It was then time to calm down with Sparky Deathcap, probably better known as a new member of Los Campesinos!, but with a fair amount of beautiful yet ridiculously depressing songs of his own. His loop-drenched set was unfairly cut short for such an amazing performance.
Stopping by Nedry’s set to see if their dubby electronic pop lived up to the buzz they've been receiving here (it did), we all excitedly raced over to see Los Campesinos! play the Truck stage. For some in our party this would be the fourth or fifth time, but for others it would be the first, so we enthusiastically wandered up to the barrier and waited there far longer than was really necessary for the band to come on stage. Having just released the strongest record of their short career and one of the best records of the year, it was more satisfying than ever to watch them spit their hearts out on stage. Gareth remains one of the best frontmen in the country, climbing on the monitors, pounding on a glockenspiel and diving into the crowd. An incredible live band that give a pure emotional beating to any crowd lucky enough to see them.
As soon as they were done, we tore across the site to get in to the Barn for Future of the Left who were due to start any minute. Whilst not a band I’m particularly familiar with (I honestly had no idea who was actually in the band), by the end of their set I was completely converted. Treating us to two Mclusky songs--they told us they were Suede covers, the jokers--as well as the best between-song banter all weekend--utterly tearing into an obnoxious dude in an army helmet--their set was non-stop intricate fury, resulting in one of the greatest stage "trashings" I've ever seen. As the final song was closing, Falkous started taking all the drums off the riser as they were still being played and strewing them about the stage. Everyone swapped instruments, with the second guitarist playing two guitars at once, and the bass player running along the barrier with a snare drum, handing sticks in the the crowd for people to batter away with. Ridiculously brilliant.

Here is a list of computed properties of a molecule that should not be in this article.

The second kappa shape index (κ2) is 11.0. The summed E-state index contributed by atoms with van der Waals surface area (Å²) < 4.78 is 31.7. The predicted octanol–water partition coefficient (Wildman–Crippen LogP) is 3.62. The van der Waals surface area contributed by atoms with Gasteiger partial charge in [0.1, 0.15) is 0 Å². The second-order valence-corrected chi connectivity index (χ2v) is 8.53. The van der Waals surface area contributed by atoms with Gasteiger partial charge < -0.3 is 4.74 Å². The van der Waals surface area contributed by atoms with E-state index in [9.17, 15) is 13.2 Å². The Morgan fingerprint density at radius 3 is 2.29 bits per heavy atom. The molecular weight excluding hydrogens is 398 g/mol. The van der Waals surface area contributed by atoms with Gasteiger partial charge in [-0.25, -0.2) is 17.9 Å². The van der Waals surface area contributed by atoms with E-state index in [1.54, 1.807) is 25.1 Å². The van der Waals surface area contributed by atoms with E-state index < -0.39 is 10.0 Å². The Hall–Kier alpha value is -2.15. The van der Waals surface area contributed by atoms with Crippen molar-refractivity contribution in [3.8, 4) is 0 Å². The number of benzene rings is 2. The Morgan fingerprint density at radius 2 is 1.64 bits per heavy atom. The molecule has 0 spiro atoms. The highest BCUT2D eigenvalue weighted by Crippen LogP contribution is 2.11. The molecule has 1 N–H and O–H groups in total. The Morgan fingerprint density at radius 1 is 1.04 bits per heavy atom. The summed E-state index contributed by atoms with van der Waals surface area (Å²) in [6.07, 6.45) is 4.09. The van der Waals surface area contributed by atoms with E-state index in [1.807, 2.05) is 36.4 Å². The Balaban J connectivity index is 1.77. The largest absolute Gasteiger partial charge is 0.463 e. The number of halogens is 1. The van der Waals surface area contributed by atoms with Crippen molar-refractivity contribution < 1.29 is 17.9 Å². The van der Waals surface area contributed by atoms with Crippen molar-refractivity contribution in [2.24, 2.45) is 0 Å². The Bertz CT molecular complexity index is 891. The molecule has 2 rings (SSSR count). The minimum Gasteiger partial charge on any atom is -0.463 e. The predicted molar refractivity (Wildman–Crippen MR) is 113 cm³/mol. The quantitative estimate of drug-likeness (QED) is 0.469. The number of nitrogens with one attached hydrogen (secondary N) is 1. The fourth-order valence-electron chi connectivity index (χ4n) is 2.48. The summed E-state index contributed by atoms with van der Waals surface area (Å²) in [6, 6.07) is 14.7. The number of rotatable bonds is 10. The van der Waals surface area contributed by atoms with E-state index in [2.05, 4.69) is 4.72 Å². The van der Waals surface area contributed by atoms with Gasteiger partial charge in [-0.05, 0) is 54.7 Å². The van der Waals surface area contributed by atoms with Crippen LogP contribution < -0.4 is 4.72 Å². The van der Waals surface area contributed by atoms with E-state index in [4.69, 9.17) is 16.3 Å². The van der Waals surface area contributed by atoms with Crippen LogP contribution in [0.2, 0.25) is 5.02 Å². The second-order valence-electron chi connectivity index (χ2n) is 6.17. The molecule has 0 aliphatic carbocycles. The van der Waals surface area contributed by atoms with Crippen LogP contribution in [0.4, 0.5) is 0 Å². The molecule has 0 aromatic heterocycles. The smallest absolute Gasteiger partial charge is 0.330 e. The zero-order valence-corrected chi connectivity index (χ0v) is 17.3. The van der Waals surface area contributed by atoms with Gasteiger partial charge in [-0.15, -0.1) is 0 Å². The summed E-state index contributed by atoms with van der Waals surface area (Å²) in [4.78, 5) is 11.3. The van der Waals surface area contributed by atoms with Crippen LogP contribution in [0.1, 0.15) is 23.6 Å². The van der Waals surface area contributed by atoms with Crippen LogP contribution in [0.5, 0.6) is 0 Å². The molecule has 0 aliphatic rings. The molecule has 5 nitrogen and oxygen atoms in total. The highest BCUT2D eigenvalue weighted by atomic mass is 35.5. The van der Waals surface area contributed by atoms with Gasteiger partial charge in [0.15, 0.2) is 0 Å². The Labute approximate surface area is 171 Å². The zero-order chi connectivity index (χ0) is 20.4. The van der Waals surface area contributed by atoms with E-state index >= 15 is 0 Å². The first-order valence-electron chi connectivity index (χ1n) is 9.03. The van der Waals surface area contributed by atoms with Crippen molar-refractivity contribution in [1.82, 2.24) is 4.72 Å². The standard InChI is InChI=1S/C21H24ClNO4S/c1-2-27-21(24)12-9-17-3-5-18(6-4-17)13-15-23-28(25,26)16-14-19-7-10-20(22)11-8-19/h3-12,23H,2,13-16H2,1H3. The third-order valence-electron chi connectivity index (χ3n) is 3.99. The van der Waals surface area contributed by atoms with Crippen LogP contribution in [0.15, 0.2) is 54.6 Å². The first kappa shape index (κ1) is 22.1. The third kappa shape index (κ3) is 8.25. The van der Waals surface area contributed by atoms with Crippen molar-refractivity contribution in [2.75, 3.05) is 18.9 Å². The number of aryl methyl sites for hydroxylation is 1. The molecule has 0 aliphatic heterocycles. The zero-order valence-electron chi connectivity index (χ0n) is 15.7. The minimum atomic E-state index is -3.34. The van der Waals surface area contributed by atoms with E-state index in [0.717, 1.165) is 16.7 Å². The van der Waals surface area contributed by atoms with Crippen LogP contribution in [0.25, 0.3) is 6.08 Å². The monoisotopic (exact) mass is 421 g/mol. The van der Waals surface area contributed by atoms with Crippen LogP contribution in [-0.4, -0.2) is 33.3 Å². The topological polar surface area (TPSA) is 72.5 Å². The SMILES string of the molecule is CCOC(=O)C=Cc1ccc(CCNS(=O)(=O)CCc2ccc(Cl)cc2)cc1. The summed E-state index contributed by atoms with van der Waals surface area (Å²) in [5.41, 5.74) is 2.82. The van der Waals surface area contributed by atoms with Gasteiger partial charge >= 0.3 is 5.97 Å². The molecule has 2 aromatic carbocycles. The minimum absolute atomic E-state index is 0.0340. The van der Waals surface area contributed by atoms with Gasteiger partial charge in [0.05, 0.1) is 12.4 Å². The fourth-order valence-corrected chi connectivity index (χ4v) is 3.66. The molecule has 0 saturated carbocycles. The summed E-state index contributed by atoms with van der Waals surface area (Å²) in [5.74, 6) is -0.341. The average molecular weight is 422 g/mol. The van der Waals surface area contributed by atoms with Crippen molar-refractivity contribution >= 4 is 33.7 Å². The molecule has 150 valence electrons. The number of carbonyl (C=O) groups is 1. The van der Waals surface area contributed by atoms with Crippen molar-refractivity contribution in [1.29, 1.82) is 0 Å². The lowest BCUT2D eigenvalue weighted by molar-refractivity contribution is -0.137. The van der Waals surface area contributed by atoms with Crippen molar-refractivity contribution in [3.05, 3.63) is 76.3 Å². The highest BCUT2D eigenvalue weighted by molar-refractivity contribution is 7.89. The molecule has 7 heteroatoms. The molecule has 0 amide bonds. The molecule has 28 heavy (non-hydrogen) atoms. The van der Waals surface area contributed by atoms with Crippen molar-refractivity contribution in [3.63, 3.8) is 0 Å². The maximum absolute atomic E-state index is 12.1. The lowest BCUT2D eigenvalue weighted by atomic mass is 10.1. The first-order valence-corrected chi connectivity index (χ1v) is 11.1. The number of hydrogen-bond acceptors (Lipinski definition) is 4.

It was Fucked Up, though, who would steal the stage, the evening, the show, the whole festival. Attracting a surprisingly young crowd that included a worrying amount of rather small underage hip girls (who, fair play to them, handled themselves admirably in the roughest crowd of the entire festival) as well as a higher concentration of Black Flag and Ramones shirts than was seen anywhere else all weekend, Fucked Up went on to prove that they deserve their reputation as one of the best live bands in existence both in and out of punk rock. Damian “Pink Eyes” Abraham lasted only a couple of songs before getting shirtless and bloody, spending a few songs at the barrier passing the mic before diving in to the crowd and smashing his way around the Barn with a crowd of excited kids following him.
Bigger, better and more brutal circle pits than those seen anywhere else broke out left and right. In between songs, Abraham has an amazing rapport with the crowd and the Fucked Up live experience is (and this cannot be said enough) one not to be missed at any cost.
Absolutely exhausted from possibly the greatest run of bands I've ever seen in a row, we slumped in front of mainstage headliners Teenage Fanclub for a while before retreating to drink our remaining cans and finally sleep. Truck 13 was, in short, a perfect festival.